As a DJ for more than 20 years, Oakland’s Platurn has a way of transporting his audiences to multiple corners of the globe and various eras through his deep music knowledge and sound selection. It’s no surprise, then, to discover that quality may be considered hereditary.
Platurn’s latest mix, “Breaking the Ice,” is an exploration of super-rare cuts and grooves from his native country of Iceland, inspired by the work of his own father, Magnus Thordarson. A pioneer on the Icelandic airwaves, the elder Thordarson was the first to expose his homeland to American soul, Motown, and reggae records during his days as a radio host and DJ for the country’s National Broadcasting Service. In a similar vein, Platurn hopes to do the same: “Breaking the Ice” is meant to reveal the unheard sounds of a rather forgotten scene.
Running through a multi-faceted range of funk, glam, and prog rock to soul and disco, “Breaking the Ice” is a lifetime’s work of digging, exploring, and deep listening that’s been referred to as Platurn’s magnum opus. Leading up to his two release parties (one in Oakland, one in San Jose; both with Prince Paul) we spoke with the DJ to learn more about the process and what uncovered.
The Bay Bridged: You squeezed about 70 songs into an hour-and-a-half long mix. What was the process for finding all these records?
Platurn: In a broad sense, it really has been in a lot of ways a full-on lifetime in the making. My dad was a DJ and promoter in Iceland back in the day and some of the records I ended up using in the mix came from his collection; some of these records in the mix have been around since I was a baby. The actual focused concept started about roughly 12 years ago in 2006. My cousin and I started getting serious about finding more and it kind of toppled in that sense because we just kept going because there was a lot of cool stuff. It all happened in phases but it’s always been this lingering thing: Ever since I was a kid and getting into hip-hop and DJing, it’s always been in the back of my mind to piece something like (“Breaking the Ice”) together. I just wasn’t sure if there was enough material.
TBB: Can you tell us more about your dad and his role in all this?
P: The 16-page liner notes to the actual CD book that came out is essentially a story my father told on what the (Icelandic) scene was like back then — what the bands were doing, what kind of activity and relationship it had to the scene. It’s very detailed, it’s a lot of info, plus a bunch of photos that he took himself. (The mix) is very centric toward my dad and his experiences because this was the music that was coming out when he was in his heyday.
TBB: You obviously caught the music bug through your pops.
P: My dad being such an aficionado (of music) very much rubbed off on me. His story is super interesting: He was actually playing soul records (Otis Redding, Curtis Mayfield) and reggae records on his radio shows, the dance parties and gigs he would put together, he talked about being the first DJ to play reggae music on the Icelandic airwaves back in the day. Like, no one had even thought about doing that or playing Motown or anything like that, it just wasn’t a thing and what he was doing was definitely not of the norm. Iceland has always been — and is — much more of a rock and roll scene that’s existed back home.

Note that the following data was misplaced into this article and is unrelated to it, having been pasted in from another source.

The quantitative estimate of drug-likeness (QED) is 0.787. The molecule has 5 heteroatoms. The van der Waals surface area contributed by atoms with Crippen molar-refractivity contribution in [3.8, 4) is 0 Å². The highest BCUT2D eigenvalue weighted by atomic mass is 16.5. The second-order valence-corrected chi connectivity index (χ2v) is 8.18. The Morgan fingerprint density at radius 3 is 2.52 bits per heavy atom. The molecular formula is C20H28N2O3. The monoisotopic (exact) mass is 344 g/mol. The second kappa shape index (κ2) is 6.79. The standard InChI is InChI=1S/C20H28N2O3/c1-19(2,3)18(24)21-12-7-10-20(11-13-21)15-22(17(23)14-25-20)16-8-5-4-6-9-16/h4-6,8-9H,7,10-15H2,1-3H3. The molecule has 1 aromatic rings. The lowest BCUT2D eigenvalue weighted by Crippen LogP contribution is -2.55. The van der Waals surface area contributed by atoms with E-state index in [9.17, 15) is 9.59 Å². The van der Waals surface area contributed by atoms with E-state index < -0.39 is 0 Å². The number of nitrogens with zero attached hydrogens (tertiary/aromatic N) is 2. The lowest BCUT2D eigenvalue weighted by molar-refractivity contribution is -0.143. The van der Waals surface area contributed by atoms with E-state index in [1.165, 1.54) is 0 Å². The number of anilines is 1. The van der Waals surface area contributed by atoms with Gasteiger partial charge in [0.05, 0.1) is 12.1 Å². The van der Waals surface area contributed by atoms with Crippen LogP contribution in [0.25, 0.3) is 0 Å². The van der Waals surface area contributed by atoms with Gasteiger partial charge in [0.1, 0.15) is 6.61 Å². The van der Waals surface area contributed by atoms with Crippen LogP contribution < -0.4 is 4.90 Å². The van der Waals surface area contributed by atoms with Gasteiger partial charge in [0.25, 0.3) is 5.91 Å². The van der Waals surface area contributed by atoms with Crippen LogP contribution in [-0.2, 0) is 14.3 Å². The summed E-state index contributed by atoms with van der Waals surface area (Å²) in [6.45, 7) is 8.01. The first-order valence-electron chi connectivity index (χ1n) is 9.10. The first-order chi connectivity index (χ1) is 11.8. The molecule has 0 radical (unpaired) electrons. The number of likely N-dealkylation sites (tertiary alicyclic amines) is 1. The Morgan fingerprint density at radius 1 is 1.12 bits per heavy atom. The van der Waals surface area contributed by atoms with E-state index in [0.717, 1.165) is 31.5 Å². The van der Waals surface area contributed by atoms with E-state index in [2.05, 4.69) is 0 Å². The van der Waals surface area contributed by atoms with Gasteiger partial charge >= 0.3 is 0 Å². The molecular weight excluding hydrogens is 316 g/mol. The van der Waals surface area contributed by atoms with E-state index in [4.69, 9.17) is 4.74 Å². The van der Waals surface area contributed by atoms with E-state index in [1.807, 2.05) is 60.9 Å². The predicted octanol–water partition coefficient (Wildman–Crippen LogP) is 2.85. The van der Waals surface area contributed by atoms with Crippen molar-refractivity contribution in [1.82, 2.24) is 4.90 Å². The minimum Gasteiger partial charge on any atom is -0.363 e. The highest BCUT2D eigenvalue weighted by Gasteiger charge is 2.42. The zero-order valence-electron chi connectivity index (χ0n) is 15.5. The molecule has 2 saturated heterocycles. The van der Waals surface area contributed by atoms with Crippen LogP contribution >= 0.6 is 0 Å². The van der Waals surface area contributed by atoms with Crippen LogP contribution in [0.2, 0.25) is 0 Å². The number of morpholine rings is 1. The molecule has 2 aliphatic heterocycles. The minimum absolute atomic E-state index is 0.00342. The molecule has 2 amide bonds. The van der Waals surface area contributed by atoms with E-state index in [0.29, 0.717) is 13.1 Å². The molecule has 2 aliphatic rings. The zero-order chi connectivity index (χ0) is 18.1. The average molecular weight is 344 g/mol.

TBB: In this whole process, what surprised you about the Icelandic music scene?
P: As much as I’m showcasing a lot of the music, it’s not really focusing on one singer or a specific sound or era. The songs span from the 1960s to 1980s and it’s just a lot of different things, super random, obscure stuff. A lot of the artists on this — I’d say about 80 to 90 percent of them — were not groups that actually had a career, most of them were one-offs. Essentially most of the guys working in the music scene during these eras were just regular dudes, blue-collar workers that led pretty normal lives. But they just played music in their spare time.
TBB: That’s interesting, I got the impression that through this mix, you wanted to portray this story of Iceland’s music scene from those eras. If there wasn’t much of an established scene, and these are, essentially, backyard bands, what was your intent for this mix?
P: I think the intent was really to showcase the fact that music like this — music with some groove, funk backbeats elements — can come from such a surprising background. It’s just so unexpected that music like this could come from Iceland, an island in the North Atlantic that’s really remote and far removed from any kind of soul or funk music culture. These were rock bands just doing whatever they were influenced by at the time, they were pretty much just making rock and some of it ended up being really groovy, with some cool funky elements to it. When you think about Iceland, you don’t think about funk music or soul music, you think about Björk.
TBB: You couldn’t find a more perfect label to partner with for this than Needle to the Groove. Can you tell us how they got involved?
P: David Ma wrote the liner notes and he works for the label. David and I have been friends from quite some time and this has actually been an idea of ours for quite awhile; we weren’t sure if it was going to be a compilation or should we just sample this stuff and make beats. We started talking about this almost 10 years ago, knowing there’s some crazy shit that deserves to see the light of day and there was a possibility to actually put a whole project together. Take everything away from what this is — as a DJ mix, me being involved — and the music in itself is too good to ignore. When we started the conversation with the label they were pretty much on board. Who wouldn’t want to share some of this with the world? It’s just fascinating in its own right that this music actually exists.
This interview was edited and condensed for clarity.